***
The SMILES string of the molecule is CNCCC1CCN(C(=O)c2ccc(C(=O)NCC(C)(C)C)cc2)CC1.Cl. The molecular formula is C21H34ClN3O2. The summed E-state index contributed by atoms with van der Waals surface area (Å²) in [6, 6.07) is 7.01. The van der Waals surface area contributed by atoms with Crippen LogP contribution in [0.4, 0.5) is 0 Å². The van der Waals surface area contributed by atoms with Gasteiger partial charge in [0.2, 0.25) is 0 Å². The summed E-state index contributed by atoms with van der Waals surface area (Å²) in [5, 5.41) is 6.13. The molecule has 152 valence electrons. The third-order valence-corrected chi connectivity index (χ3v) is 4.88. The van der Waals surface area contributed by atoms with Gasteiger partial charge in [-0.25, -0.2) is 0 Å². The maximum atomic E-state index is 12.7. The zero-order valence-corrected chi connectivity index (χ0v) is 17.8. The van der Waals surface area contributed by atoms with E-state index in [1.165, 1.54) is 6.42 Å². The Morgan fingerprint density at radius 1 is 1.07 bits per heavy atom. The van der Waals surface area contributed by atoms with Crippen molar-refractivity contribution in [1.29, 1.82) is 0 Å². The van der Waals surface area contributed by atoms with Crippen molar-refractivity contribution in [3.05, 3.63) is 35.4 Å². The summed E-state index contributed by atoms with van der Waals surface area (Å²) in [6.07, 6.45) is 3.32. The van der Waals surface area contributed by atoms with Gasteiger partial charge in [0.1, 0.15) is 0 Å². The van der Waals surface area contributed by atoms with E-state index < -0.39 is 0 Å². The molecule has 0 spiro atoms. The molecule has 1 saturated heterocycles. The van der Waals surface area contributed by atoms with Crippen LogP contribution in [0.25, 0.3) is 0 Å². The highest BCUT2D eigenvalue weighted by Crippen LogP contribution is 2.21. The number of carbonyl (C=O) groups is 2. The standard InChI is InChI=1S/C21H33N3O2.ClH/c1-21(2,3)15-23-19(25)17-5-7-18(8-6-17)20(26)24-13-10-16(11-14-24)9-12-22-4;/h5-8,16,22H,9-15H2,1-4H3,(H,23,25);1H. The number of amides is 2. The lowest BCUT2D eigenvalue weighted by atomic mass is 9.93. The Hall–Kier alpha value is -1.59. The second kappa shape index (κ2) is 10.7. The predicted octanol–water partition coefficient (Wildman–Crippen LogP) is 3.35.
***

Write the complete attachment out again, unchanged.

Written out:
The SMILES string of the molecule is CNCCC1CCN(C(=O)c2ccc(C(=O)NCC(C)(C)C)cc2)CC1.Cl. The molecular formula is C21H34ClN3O2. The summed E-state index contributed by atoms with van der Waals surface area (Å²) in [6, 6.07) is 7.01. The van der Waals surface area contributed by atoms with Crippen LogP contribution in [0.4, 0.5) is 0 Å². The van der Waals surface area contributed by atoms with Gasteiger partial charge in [0.2, 0.25) is 0 Å². The summed E-state index contributed by atoms with van der Waals surface area (Å²) in [5, 5.41) is 6.13. The molecule has 152 valence electrons. The third-order valence-corrected chi connectivity index (χ3v) is 4.88. The van der Waals surface area contributed by atoms with Gasteiger partial charge in [-0.25, -0.2) is 0 Å². The maximum atomic E-state index is 12.7. The zero-order valence-corrected chi connectivity index (χ0v) is 17.8. The van der Waals surface area contributed by atoms with E-state index in [1.165, 1.54) is 6.42 Å². The Morgan fingerprint density at radius 1 is 1.07 bits per heavy atom. The van der Waals surface area contributed by atoms with Crippen molar-refractivity contribution in [1.29, 1.82) is 0 Å². The van der Waals surface area contributed by atoms with Crippen molar-refractivity contribution in [3.05, 3.63) is 35.4 Å². The summed E-state index contributed by atoms with van der Waals surface area (Å²) in [6.07, 6.45) is 3.32. The van der Waals surface area contributed by atoms with Gasteiger partial charge in [0.1, 0.15) is 0 Å². The van der Waals surface area contributed by atoms with E-state index < -0.39 is 0 Å². The molecule has 0 spiro atoms. The molecule has 1 saturated heterocycles. The van der Waals surface area contributed by atoms with Crippen LogP contribution in [0.25, 0.3) is 0 Å². The highest BCUT2D eigenvalue weighted by Crippen LogP contribution is 2.21. The number of carbonyl (C=O) groups is 2. The standard InChI is InChI=1S/C21H33N3O2.ClH/c1-21(2,3)15-23-19(25)17-5-7-18(8-6-17)20(26)24-13-10-16(11-14-24)9-12-22-4;/h5-8,16,22H,9-15H2,1-4H3,(H,23,25);1H. The number of amides is 2. The lowest BCUT2D eigenvalue weighted by atomic mass is 9.93. The Hall–Kier alpha value is -1.59. The second kappa shape index (κ2) is 10.7. The predicted octanol–water partition coefficient (Wildman–Crippen LogP) is 3.35.